When you hear air raid sirens, what do you think of?

The sound of an air raid siren makes me downright uncomfortable. I get chills and tense up. I cannot imagine what it would have been like to have lived through a horrific war: frantically running towards the nearest bomb shelter while planes flew overhead and air raid sirens blasted.

There are some things that are appropriate to think about when you hear air raid sirens; the sacrifices made by soldiers, the terrors of war, the freedom that we have because of those who gave up theirs.

There is also something inappropriate to think of when you hear air raid sirens: the song  Salute by Little Mix.

Let me make something clear –  I love Little Mix . Whenever one of their songs comes on, I can’t stop dancing. However, I skip the intro to this song. It is catchy but it makes me so uncomfortable! The air raid siren is supposed to be a “call to action” – which, in war terms, it was. Is it’s rightful place really in a song meant to empower women?

Answer: no. It’s really not.

I think it’s wrong that people go to Little Mix concerts and hear the air raid siren and cheer, because it means their favourite song is about to be performed. During the Second World War, people definitely didn’t cheer during when they heard an air raid siren; in fact, quite the opposite happened.

During this past summer, I travelled to England. There I visited the Churchill War Rooms: the underground bunker that was the hub of the war in Britain. It was an easy target, but because of extreme secrecy it was never bombed. One visitor comment, posted on a wall read: “Please never close the war rooms. Everyone needs to know what happened here.”

A Meeting Room in the Churchill War Rooms (London, England)
This is a meeting room in the bunker. If you look closely (or zoom in a lot) you can see a small cartoon caricature of Hitler on the map on the left wall.

World War 2, and wars in general, deserve to be remembered. So then why are we so ignorant about our remembrance? It sickens me to think that some people will go through life, hear the sound of an air raid siren and think of the song Salute.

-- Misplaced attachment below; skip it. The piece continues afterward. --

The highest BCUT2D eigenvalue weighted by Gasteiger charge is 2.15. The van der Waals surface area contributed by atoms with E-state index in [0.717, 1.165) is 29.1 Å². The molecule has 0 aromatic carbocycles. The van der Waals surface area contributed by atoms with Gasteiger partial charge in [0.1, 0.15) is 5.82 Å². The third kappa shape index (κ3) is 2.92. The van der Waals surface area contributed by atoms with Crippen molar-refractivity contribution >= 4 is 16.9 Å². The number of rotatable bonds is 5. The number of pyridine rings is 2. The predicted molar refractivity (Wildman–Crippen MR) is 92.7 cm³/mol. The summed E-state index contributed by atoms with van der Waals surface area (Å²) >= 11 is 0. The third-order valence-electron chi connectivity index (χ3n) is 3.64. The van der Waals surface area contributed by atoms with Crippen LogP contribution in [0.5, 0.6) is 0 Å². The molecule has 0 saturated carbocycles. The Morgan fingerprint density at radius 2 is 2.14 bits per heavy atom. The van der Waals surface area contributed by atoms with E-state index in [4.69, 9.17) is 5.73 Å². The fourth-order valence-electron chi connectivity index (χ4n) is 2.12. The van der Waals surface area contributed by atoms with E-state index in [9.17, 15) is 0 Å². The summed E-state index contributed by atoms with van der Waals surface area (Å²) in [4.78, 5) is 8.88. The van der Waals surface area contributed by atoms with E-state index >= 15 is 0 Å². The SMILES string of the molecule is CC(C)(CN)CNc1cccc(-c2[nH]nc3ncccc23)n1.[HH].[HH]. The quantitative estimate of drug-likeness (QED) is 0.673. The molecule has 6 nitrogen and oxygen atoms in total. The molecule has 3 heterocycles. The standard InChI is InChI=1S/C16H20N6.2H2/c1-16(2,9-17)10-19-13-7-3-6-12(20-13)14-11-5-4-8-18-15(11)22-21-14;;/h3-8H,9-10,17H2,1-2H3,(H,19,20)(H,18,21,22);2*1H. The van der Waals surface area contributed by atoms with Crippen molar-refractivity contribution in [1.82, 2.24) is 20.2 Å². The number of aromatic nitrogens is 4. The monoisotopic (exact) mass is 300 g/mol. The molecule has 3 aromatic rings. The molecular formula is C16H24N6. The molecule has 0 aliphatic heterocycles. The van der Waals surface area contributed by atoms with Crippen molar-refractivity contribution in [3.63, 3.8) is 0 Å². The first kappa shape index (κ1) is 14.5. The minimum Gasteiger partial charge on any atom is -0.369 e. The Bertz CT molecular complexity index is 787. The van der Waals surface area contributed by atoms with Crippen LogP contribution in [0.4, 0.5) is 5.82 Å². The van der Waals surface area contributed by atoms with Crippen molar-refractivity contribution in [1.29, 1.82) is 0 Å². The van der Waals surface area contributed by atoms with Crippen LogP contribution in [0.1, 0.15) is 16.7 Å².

I don’t dispute that it is a good song, for the most part. Lyrics such as “you think we’re just pretty things/you couldn’t be more wrong/we’re standing strong, we carry on” are empowering, positive messages for women and girls around the world.

An interesting note, though, is that those lyrics feature a variation on the popular British wartime propaganda phrase: keep calm and carry on.

Sound familiar? The phrase was coined in 1939 by the British Government, in preparation for WW2 and in recent years has gained popularity as a motivational message.
Sound familiar? The phrase was coined in 1939 by the British Government in preparation for WW2, and in recent years has gained popularity as a motivational message.

Another interesting note is that Little Mix is actually from England – they won the British version of X-Factor in 2011. In a way, they are using the air raid siren to symbolize the call to action for women to be soldiers, and for women to take on roles typically filled by men. However, I think the song would have been fine – much better, actually – without the siren at the beginning.

Many of the background sounds and lyrics still get the message of female empowerment across. So why was it necessary to include it?

This brings me to another question, which goes beyond just this song and questions today’s music in general: are the actions and antics of society a reflection of the music we hear? Or, is the music that is produced and listened to today a reflection of society?

“A curious Afghan girl holds the hand of a soldier" (source). Reportedly after taking the picture the little girl said she was inspired to “see a woman in a man’s job”.
“A curious Afghan girl holds the hand of a soldier” (source). Reportedly after taking the picture the little girl said she was inspired to “see a woman in a man’s job”.

To me, this image is beautiful and thought-provoking. The young girl is finding a positive female role model who is doing something amazing for the world. I hope she grew up knowing that she was worth more than some of the song lyrics that you hear on the radio nowadays.

But I also hope she grew up knowing the value of the contributions of those who fought in both World Wars, and the other wars around the world. I hope she values and remembers those brave people; and I hope she follows her passions but doesn’t become ignorant of the past.

In other words I  hope she doesn’t sing or produce a song meant to be a positive message towards women but, really is ignorant of the sacrifices made by those before her. I don’t just hope these things for the young girl in the picture, but for all young girls.

In Salute, Little Mix says they are “representing all the women.” I don’t want to be represented as someone who cheers at the sound of an air raid siren, or is ignorant of the past.

What do you think? Should people ‘Keep Calm and Salute On’? Or should we “stand up and salute” to a different tune?

ps – on a totally unrelated subject, today is my one year WordPress Anniversary! (An occasion which I totally would have forgotten if I didn’t get a lovely trophy in my notifications). I guess this makes me an expert now, so… thanks for sticking with me for a year. I’m so happy to be here!